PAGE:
Adhesion promoters in the formulation, or incorporated into the composition, can also be effective but are less desirable. However, release agents added to the formulation or applied to the tooling are even less desirable because they can transfer to the grating material and negatively affect the adhesion of the waveguide coating.

When an adhesion promoter is applied to the tool 207, however, the material 205 remains adhered to the tool 207 (See FIG. 2B). A partial UV cure allows the composition 205 to be cured to some extent so that the micro or nanostructure 209 from the tool 207 is retained. Thereafter, the optical component composition 205 may be additionally cured on the tool 207 or may be transferred to a substrate 220 for further curing. Preferably, the incomplete cure will permit some flexibility of the grating material 205 to facilitate transfer of the grating material 205 to a substrate 220. Furthermore, the photo or electron beam radiation may come from a source on an alternate side of the substrate 201 or tool 207, so long as the radiation is transmissible to cure the composition 205.

As shown in FIG. 3, a representative side-view illustrates an optical component 310 incorporated in a bottom surface 312 of a microwell 300. In this embodiment of the present invention, the gratings 310 are fabricated onto a glass plate 301, and oriented such that when the glass plate 301 is attached to the holey plate 302, the gratings 310 are centered in each well 300. A dielectric, high refractive index metal or inorganic material 311 is applied (as known by those skilled in the art) to all the gratings 310 on the glass plate 301 before the bottom plate 301 is bonded to the holey plate 302. Exemplary coatings that serve as an optical waveguide 311 include Nb2O5 or Ta2O5.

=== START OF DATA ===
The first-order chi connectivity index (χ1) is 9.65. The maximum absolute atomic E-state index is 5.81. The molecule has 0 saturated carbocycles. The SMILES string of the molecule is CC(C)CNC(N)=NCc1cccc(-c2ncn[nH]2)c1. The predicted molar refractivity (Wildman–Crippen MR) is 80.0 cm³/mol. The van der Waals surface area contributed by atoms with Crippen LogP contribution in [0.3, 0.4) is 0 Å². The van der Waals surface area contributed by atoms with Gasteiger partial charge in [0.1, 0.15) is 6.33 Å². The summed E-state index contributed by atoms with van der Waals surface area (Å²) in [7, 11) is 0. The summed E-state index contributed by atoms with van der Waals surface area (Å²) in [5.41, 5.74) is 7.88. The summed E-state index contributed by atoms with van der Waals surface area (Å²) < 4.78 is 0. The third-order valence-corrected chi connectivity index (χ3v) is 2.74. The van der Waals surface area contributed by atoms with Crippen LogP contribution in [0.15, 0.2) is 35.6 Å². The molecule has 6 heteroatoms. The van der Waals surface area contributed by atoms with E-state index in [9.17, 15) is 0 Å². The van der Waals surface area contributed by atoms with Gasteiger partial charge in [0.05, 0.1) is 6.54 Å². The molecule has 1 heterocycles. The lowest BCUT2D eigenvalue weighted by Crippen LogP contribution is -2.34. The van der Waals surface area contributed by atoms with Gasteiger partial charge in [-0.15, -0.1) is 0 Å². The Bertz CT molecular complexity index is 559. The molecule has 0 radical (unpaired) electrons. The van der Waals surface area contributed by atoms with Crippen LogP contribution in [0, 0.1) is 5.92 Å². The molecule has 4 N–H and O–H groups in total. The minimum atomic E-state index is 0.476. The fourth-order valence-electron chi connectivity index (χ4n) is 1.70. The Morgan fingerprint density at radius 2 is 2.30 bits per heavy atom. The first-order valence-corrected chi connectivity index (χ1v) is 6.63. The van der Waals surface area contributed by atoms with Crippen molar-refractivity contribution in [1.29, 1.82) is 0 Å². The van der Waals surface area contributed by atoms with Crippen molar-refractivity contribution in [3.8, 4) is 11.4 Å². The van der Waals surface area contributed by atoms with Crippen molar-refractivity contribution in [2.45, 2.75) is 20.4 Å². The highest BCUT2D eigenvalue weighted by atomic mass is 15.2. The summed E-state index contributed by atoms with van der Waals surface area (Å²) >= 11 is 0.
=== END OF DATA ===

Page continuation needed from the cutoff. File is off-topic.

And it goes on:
Preferentially, the gratings 310 are vapor deposited or sputtered with the high refractive index waveguide material 311 at a thickness of about 150 nm. Therefore, the grating 310 is unaffected (or minimally affected) by the coating process. Since the waveguide deposition process may involve exposure of the grating material 310 to somewhat high temperatures (≧70° C.), it is desirable that the glass transition temperature (Tg) of the grating material 310 be higher than this temperature. The waveguide coating deposition process may also be done under vacuum. Likewise, it is desirable that the grating material 310 not appreciably oxidize or evolve volatile material during this process.